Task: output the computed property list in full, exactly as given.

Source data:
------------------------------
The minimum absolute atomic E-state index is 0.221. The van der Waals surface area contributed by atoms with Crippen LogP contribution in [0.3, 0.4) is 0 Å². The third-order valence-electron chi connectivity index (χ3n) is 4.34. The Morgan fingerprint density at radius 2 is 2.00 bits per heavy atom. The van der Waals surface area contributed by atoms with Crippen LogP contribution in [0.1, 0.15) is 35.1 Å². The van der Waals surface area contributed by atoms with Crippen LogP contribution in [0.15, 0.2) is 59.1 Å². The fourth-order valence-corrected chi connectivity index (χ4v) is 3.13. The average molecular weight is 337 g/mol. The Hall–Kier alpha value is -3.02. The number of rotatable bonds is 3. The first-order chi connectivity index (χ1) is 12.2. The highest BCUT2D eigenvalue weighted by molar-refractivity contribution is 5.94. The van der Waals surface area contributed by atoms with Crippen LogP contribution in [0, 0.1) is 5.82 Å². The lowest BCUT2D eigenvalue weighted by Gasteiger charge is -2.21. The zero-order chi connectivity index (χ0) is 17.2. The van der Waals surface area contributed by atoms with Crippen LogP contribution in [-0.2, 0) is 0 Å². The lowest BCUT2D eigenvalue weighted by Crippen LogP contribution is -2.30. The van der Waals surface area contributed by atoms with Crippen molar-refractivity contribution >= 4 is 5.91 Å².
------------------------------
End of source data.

The minimum absolute atomic E-state index is 0.221. The van der Waals surface area contributed by atoms with Crippen LogP contribution in [0.3, 0.4) is 0 Å². The third-order valence-electron chi connectivity index (χ3n) is 4.34. The Morgan fingerprint density at radius 2 is 2.00 bits per heavy atom. The van der Waals surface area contributed by atoms with Crippen LogP contribution in [0.1, 0.15) is 35.1 Å². The van der Waals surface area contributed by atoms with Crippen LogP contribution in [0.15, 0.2) is 59.1 Å². The fourth-order valence-corrected chi connectivity index (χ4v) is 3.13. The average molecular weight is 337 g/mol. The Hall–Kier alpha value is -3.02. The number of rotatable bonds is 3. The first-order chi connectivity index (χ1) is 12.2. The highest BCUT2D eigenvalue weighted by molar-refractivity contribution is 5.94. The van der Waals surface area contributed by atoms with Crippen LogP contribution in [0, 0.1) is 5.82 Å². The lowest BCUT2D eigenvalue weighted by Gasteiger charge is -2.21. The zero-order chi connectivity index (χ0) is 17.2. The van der Waals surface area contributed by atoms with Crippen LogP contribution in [-0.2, 0) is 0 Å². The lowest BCUT2D eigenvalue weighted by Crippen LogP contribution is -2.30. The van der Waals surface area contributed by atoms with Crippen molar-refractivity contribution >= 4 is 5.91 Å².